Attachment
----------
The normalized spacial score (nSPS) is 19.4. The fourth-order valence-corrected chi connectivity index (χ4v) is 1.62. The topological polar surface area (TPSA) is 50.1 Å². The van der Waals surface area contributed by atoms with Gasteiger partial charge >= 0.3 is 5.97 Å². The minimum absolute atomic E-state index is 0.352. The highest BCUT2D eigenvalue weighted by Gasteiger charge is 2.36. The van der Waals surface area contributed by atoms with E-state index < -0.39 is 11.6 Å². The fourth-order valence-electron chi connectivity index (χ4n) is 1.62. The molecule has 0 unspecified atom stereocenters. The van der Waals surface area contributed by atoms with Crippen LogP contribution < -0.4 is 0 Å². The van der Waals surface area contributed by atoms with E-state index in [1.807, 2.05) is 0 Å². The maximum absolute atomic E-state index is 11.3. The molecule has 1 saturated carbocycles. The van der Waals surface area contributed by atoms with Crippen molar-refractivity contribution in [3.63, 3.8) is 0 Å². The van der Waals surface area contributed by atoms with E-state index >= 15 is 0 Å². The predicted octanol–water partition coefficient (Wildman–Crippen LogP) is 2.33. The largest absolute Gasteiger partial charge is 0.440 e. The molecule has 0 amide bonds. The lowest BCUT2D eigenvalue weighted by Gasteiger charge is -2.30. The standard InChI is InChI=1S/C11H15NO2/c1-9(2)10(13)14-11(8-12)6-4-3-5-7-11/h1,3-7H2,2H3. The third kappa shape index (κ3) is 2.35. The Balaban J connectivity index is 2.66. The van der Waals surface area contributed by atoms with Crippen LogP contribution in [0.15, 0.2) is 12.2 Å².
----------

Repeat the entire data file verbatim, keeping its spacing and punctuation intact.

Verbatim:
The normalized spacial score (nSPS) is 19.4. The fourth-order valence-corrected chi connectivity index (χ4v) is 1.62. The topological polar surface area (TPSA) is 50.1 Å². The van der Waals surface area contributed by atoms with Gasteiger partial charge >= 0.3 is 5.97 Å². The minimum absolute atomic E-state index is 0.352. The highest BCUT2D eigenvalue weighted by Gasteiger charge is 2.36. The van der Waals surface area contributed by atoms with E-state index < -0.39 is 11.6 Å². The fourth-order valence-electron chi connectivity index (χ4n) is 1.62. The molecule has 0 unspecified atom stereocenters. The van der Waals surface area contributed by atoms with Crippen LogP contribution < -0.4 is 0 Å². The van der Waals surface area contributed by atoms with E-state index in [1.807, 2.05) is 0 Å². The maximum absolute atomic E-state index is 11.3. The molecule has 1 saturated carbocycles. The van der Waals surface area contributed by atoms with Crippen molar-refractivity contribution in [3.63, 3.8) is 0 Å². The van der Waals surface area contributed by atoms with E-state index >= 15 is 0 Å². The predicted octanol–water partition coefficient (Wildman–Crippen LogP) is 2.33. The largest absolute Gasteiger partial charge is 0.440 e. The molecule has 0 amide bonds. The lowest BCUT2D eigenvalue weighted by Gasteiger charge is -2.30. The standard InChI is InChI=1S/C11H15NO2/c1-9(2)10(13)14-11(8-12)6-4-3-5-7-11/h1,3-7H2,2H3. The third kappa shape index (κ3) is 2.35. The Balaban J connectivity index is 2.66. The van der Waals surface area contributed by atoms with Crippen LogP contribution in [0.15, 0.2) is 12.2 Å².